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Support for relatives and professionals

Pic by Adam Winger

Since September 2020 I have been supporting institutions, professionals and relatives of people with autism.

In the course of my research work and the implementation of initial approaches in everyday pedagogical work, I further developed my concept. Through the intensive exchange with parents and professionals and the practical work with my autistic clients, a special focus came to the fore: the quality of relationships in everyday life.

How can a relationship be shaped between people who are equipped with different means of communication?

Autism is a contact disorder in which the autistic withdraws into his own world. Most of those affected have problems with social contacts, communication and language. On the other hand, parents and relatives who accompany an autistic person have a different orientation and instinctively follow different rules of communication. Therefore, autistic behavior can be challenging and distressing.

Even trained specialists come up against their emotional limits in everyday life when accompanying their autistic clients, because proven pedagogical approaches suddenly do not seem to work when dealing with their clients.

Targeted techniques and methods can be used to balance these supposed conflicts:

In which we build bridges on which we meet.

My therapeutic process work focuses equally on the client and the caregiver or accompanying person. In order to enable trusting cooperation, the needs of both sides must be taken into account. We can only guide an autistic person out of their isolation and reduce long-term challenging or auto-aggressive behavior when the channels of communication are open. A successful relationship is the basis for all further therapeutic processes.

The concept is holistic and supports institutions and specialists in reconciling the methods taught with the requirements of the institution. In the cooperation, individual solutions for the concrete everyday life are developed in order to initiate positive changes for the client and his entire environment in the long term.

To the concept



As a researcher, I research the effectiveness of music-based interventions for use in the autism field and investigate approaches to integrating music and sound into the everyday life of people on the autism spectrum.

In this context, I developed a body-oriented pedagogical concept in which a sound cushion serves as a sensory-stimulating aid. The sound pillow makes it possible to include auditory (music and sound), tactile (texture and vibrations), visual (colors and patterns) and kinesthetic senses (interaction) in a playful way and to process them more easily thanks to the calming properties of the music. This is intended to promote body awareness and reduce sensory processing disorders.

As part of my research project at the Aarhus Music Conservatory in Denmark, I worked closely with families and therapists in Germany on this topic and tested different approaches. An intervention was most successful when the aid was successively integrated into the client's everyday life using targeted methods and techniques and was offered in the various areas of life. The clients learned to use the sound cushion intuitively as a coping strategy and "mental retreat", which reduced overstimulation and stress.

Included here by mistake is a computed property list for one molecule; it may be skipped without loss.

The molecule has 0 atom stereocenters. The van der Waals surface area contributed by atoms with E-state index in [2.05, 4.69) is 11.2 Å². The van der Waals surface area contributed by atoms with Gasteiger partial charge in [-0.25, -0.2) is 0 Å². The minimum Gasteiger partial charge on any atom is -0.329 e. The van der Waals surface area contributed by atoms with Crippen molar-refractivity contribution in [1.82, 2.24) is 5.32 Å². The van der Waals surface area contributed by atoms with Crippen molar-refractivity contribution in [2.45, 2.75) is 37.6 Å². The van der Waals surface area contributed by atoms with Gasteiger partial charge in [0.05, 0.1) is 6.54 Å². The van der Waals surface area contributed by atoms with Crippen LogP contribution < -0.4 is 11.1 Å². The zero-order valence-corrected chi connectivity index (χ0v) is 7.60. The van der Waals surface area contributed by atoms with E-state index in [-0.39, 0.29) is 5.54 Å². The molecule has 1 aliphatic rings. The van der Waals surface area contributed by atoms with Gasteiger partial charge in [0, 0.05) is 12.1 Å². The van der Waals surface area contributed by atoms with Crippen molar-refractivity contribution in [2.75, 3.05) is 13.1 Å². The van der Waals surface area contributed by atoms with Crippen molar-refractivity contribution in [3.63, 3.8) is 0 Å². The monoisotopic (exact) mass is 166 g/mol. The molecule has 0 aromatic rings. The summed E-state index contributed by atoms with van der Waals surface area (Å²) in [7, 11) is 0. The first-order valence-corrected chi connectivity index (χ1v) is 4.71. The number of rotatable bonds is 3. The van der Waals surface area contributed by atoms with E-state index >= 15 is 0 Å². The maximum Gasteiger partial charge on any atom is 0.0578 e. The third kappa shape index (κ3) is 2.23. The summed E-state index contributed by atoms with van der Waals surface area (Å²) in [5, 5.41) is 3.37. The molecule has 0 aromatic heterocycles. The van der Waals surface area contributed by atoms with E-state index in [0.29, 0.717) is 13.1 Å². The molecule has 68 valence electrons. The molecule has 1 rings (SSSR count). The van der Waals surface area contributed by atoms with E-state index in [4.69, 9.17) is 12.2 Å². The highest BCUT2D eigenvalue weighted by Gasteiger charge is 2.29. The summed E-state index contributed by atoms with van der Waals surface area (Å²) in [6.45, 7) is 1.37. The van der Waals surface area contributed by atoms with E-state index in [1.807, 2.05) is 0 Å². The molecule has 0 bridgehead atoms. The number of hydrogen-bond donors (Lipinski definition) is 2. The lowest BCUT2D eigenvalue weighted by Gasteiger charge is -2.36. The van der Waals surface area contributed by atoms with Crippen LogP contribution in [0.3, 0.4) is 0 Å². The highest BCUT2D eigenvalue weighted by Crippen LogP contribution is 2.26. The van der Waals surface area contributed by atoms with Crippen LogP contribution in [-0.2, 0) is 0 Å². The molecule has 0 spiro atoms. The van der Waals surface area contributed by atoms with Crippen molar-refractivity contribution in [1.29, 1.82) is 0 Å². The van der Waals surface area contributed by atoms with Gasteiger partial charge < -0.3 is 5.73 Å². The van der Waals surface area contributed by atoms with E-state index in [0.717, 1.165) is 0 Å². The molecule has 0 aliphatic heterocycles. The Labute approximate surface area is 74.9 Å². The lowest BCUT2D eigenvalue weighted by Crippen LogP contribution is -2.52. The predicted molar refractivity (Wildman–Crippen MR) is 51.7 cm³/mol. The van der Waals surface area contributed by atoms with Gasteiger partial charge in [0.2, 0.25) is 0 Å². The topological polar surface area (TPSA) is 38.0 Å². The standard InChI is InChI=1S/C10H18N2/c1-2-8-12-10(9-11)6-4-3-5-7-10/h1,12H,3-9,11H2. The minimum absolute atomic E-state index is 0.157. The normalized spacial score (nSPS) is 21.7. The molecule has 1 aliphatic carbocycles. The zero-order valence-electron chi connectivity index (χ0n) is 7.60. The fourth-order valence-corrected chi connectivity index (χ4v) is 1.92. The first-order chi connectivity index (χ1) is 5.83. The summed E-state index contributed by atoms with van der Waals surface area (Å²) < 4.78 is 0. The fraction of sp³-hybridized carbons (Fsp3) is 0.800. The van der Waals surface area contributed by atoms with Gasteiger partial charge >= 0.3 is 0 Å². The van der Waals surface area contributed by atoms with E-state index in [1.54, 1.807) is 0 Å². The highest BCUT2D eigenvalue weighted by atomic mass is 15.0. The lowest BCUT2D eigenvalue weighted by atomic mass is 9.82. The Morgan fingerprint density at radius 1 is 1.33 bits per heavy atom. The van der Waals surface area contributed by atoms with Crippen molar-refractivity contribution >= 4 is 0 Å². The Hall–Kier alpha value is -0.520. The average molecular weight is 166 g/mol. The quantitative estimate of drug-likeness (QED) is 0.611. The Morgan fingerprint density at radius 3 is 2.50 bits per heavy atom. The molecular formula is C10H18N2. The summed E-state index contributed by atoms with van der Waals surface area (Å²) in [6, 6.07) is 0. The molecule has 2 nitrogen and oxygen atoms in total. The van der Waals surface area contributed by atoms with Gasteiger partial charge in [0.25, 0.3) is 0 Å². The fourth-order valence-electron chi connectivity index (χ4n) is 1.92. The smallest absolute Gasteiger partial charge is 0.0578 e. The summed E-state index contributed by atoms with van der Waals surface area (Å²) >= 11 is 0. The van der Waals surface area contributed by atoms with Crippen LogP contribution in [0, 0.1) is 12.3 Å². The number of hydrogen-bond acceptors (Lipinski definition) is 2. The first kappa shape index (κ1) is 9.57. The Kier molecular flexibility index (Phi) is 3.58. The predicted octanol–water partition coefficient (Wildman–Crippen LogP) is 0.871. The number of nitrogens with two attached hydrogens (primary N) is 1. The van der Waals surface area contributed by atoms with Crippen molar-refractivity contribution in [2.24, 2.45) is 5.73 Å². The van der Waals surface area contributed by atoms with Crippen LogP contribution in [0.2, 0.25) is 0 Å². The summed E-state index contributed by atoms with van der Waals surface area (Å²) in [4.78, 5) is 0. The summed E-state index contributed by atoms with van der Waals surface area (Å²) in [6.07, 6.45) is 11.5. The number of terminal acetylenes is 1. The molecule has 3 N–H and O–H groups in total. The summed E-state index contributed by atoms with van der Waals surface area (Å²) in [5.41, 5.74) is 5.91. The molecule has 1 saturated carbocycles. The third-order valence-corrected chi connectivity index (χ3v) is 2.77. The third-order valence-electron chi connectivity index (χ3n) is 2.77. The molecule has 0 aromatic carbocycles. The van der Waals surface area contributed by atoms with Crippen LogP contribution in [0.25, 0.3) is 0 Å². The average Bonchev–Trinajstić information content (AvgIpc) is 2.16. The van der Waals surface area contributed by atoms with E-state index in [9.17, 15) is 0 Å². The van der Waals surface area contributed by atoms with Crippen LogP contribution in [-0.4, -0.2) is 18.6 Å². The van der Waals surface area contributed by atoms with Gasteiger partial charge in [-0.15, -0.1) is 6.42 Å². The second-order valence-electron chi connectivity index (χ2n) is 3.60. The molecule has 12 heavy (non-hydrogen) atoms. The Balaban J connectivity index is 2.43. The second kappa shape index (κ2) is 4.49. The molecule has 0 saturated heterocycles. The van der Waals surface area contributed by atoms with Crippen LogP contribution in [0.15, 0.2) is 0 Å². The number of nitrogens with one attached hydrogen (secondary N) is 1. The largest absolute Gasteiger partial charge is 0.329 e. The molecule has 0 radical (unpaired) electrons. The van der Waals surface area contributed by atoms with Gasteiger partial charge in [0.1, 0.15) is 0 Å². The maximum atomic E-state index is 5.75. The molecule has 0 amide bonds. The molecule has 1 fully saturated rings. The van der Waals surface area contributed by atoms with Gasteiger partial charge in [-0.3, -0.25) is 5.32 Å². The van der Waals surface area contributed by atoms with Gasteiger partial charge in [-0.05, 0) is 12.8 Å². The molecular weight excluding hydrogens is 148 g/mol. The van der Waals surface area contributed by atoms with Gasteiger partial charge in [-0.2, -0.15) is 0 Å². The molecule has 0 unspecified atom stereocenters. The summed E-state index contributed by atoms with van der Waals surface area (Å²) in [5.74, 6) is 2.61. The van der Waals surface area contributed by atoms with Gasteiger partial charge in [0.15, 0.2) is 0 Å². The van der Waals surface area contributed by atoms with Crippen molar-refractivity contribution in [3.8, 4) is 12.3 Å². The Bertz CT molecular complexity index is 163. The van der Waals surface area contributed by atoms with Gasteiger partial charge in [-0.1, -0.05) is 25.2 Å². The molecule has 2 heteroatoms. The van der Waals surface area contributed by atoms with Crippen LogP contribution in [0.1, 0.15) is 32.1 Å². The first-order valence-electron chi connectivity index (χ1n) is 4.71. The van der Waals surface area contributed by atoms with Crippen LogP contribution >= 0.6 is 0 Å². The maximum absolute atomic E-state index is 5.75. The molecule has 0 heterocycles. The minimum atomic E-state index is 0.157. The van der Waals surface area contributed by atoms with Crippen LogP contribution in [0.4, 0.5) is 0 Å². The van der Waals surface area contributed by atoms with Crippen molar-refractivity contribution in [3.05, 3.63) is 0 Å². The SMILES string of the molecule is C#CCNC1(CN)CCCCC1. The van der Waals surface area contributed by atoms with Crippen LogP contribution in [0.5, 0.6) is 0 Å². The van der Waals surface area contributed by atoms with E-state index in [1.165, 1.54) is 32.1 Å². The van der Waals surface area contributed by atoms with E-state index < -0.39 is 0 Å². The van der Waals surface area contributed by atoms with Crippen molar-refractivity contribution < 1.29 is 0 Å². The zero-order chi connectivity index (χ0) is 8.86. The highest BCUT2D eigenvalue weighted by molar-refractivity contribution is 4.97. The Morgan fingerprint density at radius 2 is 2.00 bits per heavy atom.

DMEA sparks Young Talent Award 2020


My master's project Making Sense Of The World - The Creation Of An Interactive Musical Device For Children With Autism was selected as one of the five best master's theses for the DMEA sparks Young Talent Award 2020.

In addition to the prizes awarded by the expert jury, this year the audience had a say in the new category "Digital Audience Award". More than 1,000 participants answered the call and voted for their favourites. Clara Chill received the most votes in the master theses category with her work on an interactive sound cushion for children with autism.

In my presentation video I talk about the project and explain how music and sound can be used as an effective treatment method in the autism field.


“A new dynamic for Autism” - 12th Autism-Europe's International Congress

On June 16, 2019, my project made it to 11th place in the campaign “A new dynamic for Autism” of the 12th Autism-Europe's International Congress out of a total of 70 projects in less than 24 hours. Many of the projects were already online for months, that's why the result is particularly pleasing.

Thank you for your vote!

Autism Europe


Sound cushion is tested in the ATZ

Autismuszentrum der steg

Article by

Since the beginning of this year, the Autism Therapy Center has been involved in research work on the subject of music and autism

Berlin musician and composer Clara Chill explores the effectiveness of music in the context of autism. She is looking for ways to easily integrate music and sound into the everyday life of people on the autism spectrum and to develop a musical everyday companion for this. This should help to create mental retreats in order to process sensory overload.

As part of her research work, Clara Chill has been cooperating with the Danish start-up inmutouch since the beginning of 2018, which offers a sensory-stimulating system in the form of a soft cushion for people with dementia. Clara Chill follows this concept and works closely with families, therapists and educators to further develop the device and adapt the interactive sound world to the needs of people on the autism spectrum.